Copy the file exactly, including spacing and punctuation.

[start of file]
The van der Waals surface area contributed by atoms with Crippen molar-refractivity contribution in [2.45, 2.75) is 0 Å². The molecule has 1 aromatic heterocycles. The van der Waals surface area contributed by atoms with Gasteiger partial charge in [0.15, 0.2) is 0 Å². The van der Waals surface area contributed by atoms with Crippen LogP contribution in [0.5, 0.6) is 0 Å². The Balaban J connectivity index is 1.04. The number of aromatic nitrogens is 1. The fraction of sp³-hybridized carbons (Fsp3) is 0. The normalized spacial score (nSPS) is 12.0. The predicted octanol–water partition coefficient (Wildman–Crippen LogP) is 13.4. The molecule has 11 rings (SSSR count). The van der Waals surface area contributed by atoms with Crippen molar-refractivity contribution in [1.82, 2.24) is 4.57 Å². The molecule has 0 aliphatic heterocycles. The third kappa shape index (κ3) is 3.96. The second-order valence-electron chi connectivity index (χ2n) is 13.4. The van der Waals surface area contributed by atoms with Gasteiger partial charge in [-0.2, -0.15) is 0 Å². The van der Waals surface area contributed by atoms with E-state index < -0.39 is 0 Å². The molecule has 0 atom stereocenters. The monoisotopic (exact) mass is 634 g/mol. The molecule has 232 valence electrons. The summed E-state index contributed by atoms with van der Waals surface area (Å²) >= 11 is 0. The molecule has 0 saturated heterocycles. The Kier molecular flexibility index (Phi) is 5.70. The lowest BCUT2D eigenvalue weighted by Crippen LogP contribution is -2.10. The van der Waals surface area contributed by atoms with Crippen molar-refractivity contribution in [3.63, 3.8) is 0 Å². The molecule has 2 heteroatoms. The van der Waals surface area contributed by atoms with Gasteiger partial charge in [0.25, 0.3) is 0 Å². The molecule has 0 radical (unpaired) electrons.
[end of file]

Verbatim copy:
The van der Waals surface area contributed by atoms with Crippen molar-refractivity contribution in [2.45, 2.75) is 0 Å². The molecule has 1 aromatic heterocycles. The van der Waals surface area contributed by atoms with Gasteiger partial charge in [0.15, 0.2) is 0 Å². The van der Waals surface area contributed by atoms with Crippen LogP contribution in [0.5, 0.6) is 0 Å². The Balaban J connectivity index is 1.04. The number of aromatic nitrogens is 1. The fraction of sp³-hybridized carbons (Fsp3) is 0. The normalized spacial score (nSPS) is 12.0. The predicted octanol–water partition coefficient (Wildman–Crippen LogP) is 13.4. The molecule has 11 rings (SSSR count). The van der Waals surface area contributed by atoms with Crippen molar-refractivity contribution in [1.82, 2.24) is 4.57 Å². The molecule has 0 aliphatic heterocycles. The third kappa shape index (κ3) is 3.96. The second-order valence-electron chi connectivity index (χ2n) is 13.4. The van der Waals surface area contributed by atoms with Gasteiger partial charge in [-0.2, -0.15) is 0 Å². The van der Waals surface area contributed by atoms with E-state index < -0.39 is 0 Å². The molecule has 0 atom stereocenters. The monoisotopic (exact) mass is 634 g/mol. The molecule has 232 valence electrons. The summed E-state index contributed by atoms with van der Waals surface area (Å²) >= 11 is 0. The molecule has 0 saturated heterocycles. The Kier molecular flexibility index (Phi) is 5.70. The lowest BCUT2D eigenvalue weighted by Crippen LogP contribution is -2.10. The van der Waals surface area contributed by atoms with Crippen molar-refractivity contribution in [3.63, 3.8) is 0 Å². The molecule has 2 heteroatoms. The van der Waals surface area contributed by atoms with Gasteiger partial charge in [0.25, 0.3) is 0 Å². The molecule has 0 radical (unpaired) electrons.